Ashaye Brown is a young British author of Afro-Caribbean descent, with an unparalleled passion for mythology which led her to study a range of world cultures and mythologies, before exploring them further through her writing. Ashaye’s debut novel Dream Country is the first in an intended series set in visionary realms themed around dreams, nightmares and rich mythologies. Her novel landed yesterday, and to celebrate Ashaye shared an exclusive extract with us…
Dream Country explores a sibling rivalry to fuel your worst nightmares. The dysfunctional triplet gods of Sleep, Dreams and Nightmares – Theo, Fanta, and Tores – are kept separate by the deadly Gates of Horn and Ivory. Only one fact keeps them tightly bound: each of them is a suspect in their mother’s murder. Their knife-edge feud worsens when a mortal enters the world with astounding abilities that threaten to change the game for them all. In this thrilling young adult fantasy, Ashaye Brown brings to life a visionary world infused with Kenyan, Brazilian, Caribbean, and Grecian cultural references. A story like no other with stakes as high as they come.
”Theo said nothing. As always, when he came to the borders of Zion, there were no words. There were just the Gates.
All along the horizon a towering fence penetrated the sky. Its bars were ornate and intricate, with an air of delicacy. Sparkling white Ivory intertwined with bone-coloured Horn, each as deadly as the other. “The Gates of Horn and Ivory”, as the fence was commonly known, wrapped around the entire perimeter of Zion. On its other side the land was again split in two, creating three enclosed celestial realms in total. The green grass of Zion’s field stopped suddenly at the border of the realm, and on one side of the fence it turned into sand while on the other it became rock. There seemed to be a shadow cast over both the other realms although the same sun touched them as shone down on Zion.
Theo shuddered and only a second later a similar quiver ran through the crowd around him as an old man stepped forward towards the Gates, supporting himself on the arm of the muscular young man next to him. As one, the crowd stood up straighter. All except Theo, who hunched his shoulders down and felt himself grow small.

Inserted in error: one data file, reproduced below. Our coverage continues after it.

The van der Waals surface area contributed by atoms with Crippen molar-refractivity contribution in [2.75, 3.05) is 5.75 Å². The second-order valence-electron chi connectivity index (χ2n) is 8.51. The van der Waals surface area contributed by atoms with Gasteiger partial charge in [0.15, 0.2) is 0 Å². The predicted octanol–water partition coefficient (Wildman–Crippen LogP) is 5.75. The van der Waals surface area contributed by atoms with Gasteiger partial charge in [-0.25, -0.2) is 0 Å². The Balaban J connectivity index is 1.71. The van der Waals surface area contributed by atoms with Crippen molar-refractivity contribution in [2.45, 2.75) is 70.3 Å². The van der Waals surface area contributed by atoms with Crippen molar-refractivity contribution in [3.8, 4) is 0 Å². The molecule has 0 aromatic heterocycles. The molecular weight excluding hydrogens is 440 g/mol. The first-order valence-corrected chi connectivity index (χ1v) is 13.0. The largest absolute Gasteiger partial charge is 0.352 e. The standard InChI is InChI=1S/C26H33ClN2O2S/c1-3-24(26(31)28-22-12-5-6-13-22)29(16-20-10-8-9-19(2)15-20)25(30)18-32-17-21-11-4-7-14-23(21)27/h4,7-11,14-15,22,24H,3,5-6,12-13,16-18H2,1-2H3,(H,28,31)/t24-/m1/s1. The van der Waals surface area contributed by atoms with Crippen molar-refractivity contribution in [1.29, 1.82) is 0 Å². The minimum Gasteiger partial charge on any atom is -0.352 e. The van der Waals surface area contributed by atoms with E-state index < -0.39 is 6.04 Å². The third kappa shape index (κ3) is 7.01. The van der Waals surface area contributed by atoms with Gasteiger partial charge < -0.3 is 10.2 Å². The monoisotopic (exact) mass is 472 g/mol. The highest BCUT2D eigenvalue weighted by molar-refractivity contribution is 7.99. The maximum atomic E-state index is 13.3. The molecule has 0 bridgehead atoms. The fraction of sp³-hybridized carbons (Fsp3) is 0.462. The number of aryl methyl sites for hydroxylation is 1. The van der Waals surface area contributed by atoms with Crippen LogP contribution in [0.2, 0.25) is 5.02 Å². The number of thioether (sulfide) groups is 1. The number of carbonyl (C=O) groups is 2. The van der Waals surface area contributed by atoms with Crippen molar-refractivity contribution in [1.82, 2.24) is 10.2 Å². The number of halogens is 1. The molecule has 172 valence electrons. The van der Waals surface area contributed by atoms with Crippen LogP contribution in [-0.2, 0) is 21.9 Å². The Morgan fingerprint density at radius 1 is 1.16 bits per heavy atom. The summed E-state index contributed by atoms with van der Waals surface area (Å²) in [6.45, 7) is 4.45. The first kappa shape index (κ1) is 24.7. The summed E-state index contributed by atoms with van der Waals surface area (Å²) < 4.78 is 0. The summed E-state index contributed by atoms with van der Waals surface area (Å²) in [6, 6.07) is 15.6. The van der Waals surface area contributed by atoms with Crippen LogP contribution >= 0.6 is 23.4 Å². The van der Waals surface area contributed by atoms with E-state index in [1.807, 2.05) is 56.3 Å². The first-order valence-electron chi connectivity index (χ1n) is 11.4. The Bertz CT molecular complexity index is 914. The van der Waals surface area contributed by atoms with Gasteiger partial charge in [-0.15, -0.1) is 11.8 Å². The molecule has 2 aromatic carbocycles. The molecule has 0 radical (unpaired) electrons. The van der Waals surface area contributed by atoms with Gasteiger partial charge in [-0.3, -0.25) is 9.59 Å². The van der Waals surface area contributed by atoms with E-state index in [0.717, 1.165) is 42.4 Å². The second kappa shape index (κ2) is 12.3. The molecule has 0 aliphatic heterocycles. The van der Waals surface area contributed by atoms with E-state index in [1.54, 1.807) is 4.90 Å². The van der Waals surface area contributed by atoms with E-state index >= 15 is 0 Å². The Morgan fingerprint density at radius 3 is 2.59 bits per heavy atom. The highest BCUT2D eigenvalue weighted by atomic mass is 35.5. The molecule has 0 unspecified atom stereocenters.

He shouldn’t have come.
The muscular young man stood with his back to the Gates with his head high. He must have felt Theo’s gaze because he turned and fixed him with an icy blue-eyed stare that made him shudder. Theo forced himself to maintain eye contact as he shook his head, once.
It’s not too late. Don’t do it.
If the other man got the message he didn’t show it, but raised his head again as if to return to his private conference with the blue sky. Iara reached for Theo’s hand and squeezed it encouragingly.
“You tried,” she said softly. “But it’s better this way.”
She was right. This was his fault, but there was nothing more he could do. Theo tugged nervously at the ends of his short hair, which fell in dreadlocks to the top of his ears, and then, resigned, he met the gaze of the old man. He was fair-skinned, with two mismatched curling antlers protruding from the top of his head, one knobbly and beige like an exposed kneecap, the other smooth and pearlescent. They seemed heavy; the old man’s back was bowed as if from the weight of them. His left eye was clouded over with apparent sightlessness but he saw Theo clearly.
The Gatekeeper tapped his cane several times on the ground and the crowd fell silent.
“Gods and Goddesses of Zion. Milord Theo.” The Gatekeeper bowed so deeply in Theo’s direction that his knees shook when he had to straighten again. In contrast to his fragile body, his voice was surprisingly strong, carrying all the way across the field and down to the river.
“As Gatekeeper I am honoured to guide mortals through these here Gates. Each night, as the people of our religion, the Majority, line up before me, I am the one who lets them through to either the Realm of Dreams,” he paused to let his audience’s gaze wander to the sandy half of the landscape behind him, “or the Realm of Nightmares.” Like a swinging pendulum the crowd’s gaze moved again, this time accompanied by an irrepressible shudder as it settled on the stark and rocky terrain. The Gatekeeper continued. “Or it is my honour to allow the mortals to pass a night of peace here in Zion, the Realm of Sleep. I am honoured to be able to keep Zion and its inhabitants safe, in the same way I protect the inhabitants of all three realms, by guarding these Gates. And yet today I feel no honour in the duty that brings us to these Gates.
We are here today to bear witness to the departure of Salvador Minor who, by his actions, has forfeited his right to remain here in Zion. He has revealed himself a traitor, an attempted murderer and a coward. And his worst crime of all, in this land where mortals seek their brief reprieve and the dead find their eternal rest, Salvador Minor stands accused of disturbing the peace.” An electric energy surged through the crowd as the crimes were listed before them. Jeers and taunts were thrown at the criminal from every direction. The Gatekeeper turned to the muscular young man beside him. “Do you have anything to say for yourself, Salvador?”
“Fine. In that case—”
“I am Salvador Minor! God of Justice! Thirteen years ago I allowed myself to be tricked. Blinded.Put to Sleep! I looked into the eyes of the All-Mother’s murderer and I didn’t see him. Justice wasnot served. I look into his eyes again today.” Salvador’s blue eyes brightened and ice became fire as he locked gazes with Theo. ”